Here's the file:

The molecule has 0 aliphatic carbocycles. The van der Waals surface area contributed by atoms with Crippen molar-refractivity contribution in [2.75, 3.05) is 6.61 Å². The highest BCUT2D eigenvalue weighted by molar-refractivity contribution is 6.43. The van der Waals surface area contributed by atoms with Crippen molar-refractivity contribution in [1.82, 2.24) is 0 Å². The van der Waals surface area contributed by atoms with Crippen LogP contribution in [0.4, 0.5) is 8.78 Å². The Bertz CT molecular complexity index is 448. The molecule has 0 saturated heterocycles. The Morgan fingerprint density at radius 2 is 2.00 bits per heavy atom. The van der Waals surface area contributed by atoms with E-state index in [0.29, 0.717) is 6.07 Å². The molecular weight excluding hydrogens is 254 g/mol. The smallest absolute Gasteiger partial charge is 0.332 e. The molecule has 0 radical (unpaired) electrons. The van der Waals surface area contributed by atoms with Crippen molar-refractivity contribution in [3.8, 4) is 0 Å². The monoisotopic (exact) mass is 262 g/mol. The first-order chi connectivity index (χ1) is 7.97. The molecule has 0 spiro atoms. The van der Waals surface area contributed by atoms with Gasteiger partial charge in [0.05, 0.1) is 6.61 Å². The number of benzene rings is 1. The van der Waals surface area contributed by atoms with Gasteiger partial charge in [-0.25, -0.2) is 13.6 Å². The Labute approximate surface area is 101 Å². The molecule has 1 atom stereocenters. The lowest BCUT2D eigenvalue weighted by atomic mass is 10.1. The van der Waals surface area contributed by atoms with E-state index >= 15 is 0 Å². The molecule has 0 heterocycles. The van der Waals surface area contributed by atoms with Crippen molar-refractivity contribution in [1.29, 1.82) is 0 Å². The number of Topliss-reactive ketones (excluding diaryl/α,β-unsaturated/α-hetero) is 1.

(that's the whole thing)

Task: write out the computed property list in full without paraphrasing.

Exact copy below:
The molecule has 0 aliphatic carbocycles. The van der Waals surface area contributed by atoms with Crippen molar-refractivity contribution in [2.75, 3.05) is 6.61 Å². The highest BCUT2D eigenvalue weighted by molar-refractivity contribution is 6.43. The van der Waals surface area contributed by atoms with Crippen molar-refractivity contribution in [1.82, 2.24) is 0 Å². The van der Waals surface area contributed by atoms with Crippen LogP contribution in [0.4, 0.5) is 8.78 Å². The Bertz CT molecular complexity index is 448. The molecule has 0 saturated heterocycles. The Morgan fingerprint density at radius 2 is 2.00 bits per heavy atom. The van der Waals surface area contributed by atoms with E-state index in [0.29, 0.717) is 6.07 Å². The molecular weight excluding hydrogens is 254 g/mol. The smallest absolute Gasteiger partial charge is 0.332 e. The molecule has 0 radical (unpaired) electrons. The van der Waals surface area contributed by atoms with Crippen molar-refractivity contribution in [3.8, 4) is 0 Å². The monoisotopic (exact) mass is 262 g/mol. The first-order chi connectivity index (χ1) is 7.97. The molecule has 0 spiro atoms. The van der Waals surface area contributed by atoms with Gasteiger partial charge in [0.05, 0.1) is 6.61 Å². The number of benzene rings is 1. The van der Waals surface area contributed by atoms with Gasteiger partial charge in [-0.25, -0.2) is 13.6 Å². The Labute approximate surface area is 101 Å². The molecule has 1 atom stereocenters. The lowest BCUT2D eigenvalue weighted by atomic mass is 10.1. The van der Waals surface area contributed by atoms with E-state index >= 15 is 0 Å². The molecule has 0 heterocycles. The van der Waals surface area contributed by atoms with Crippen molar-refractivity contribution in [1.29, 1.82) is 0 Å². The number of Topliss-reactive ketones (excluding diaryl/α,β-unsaturated/α-hetero) is 1.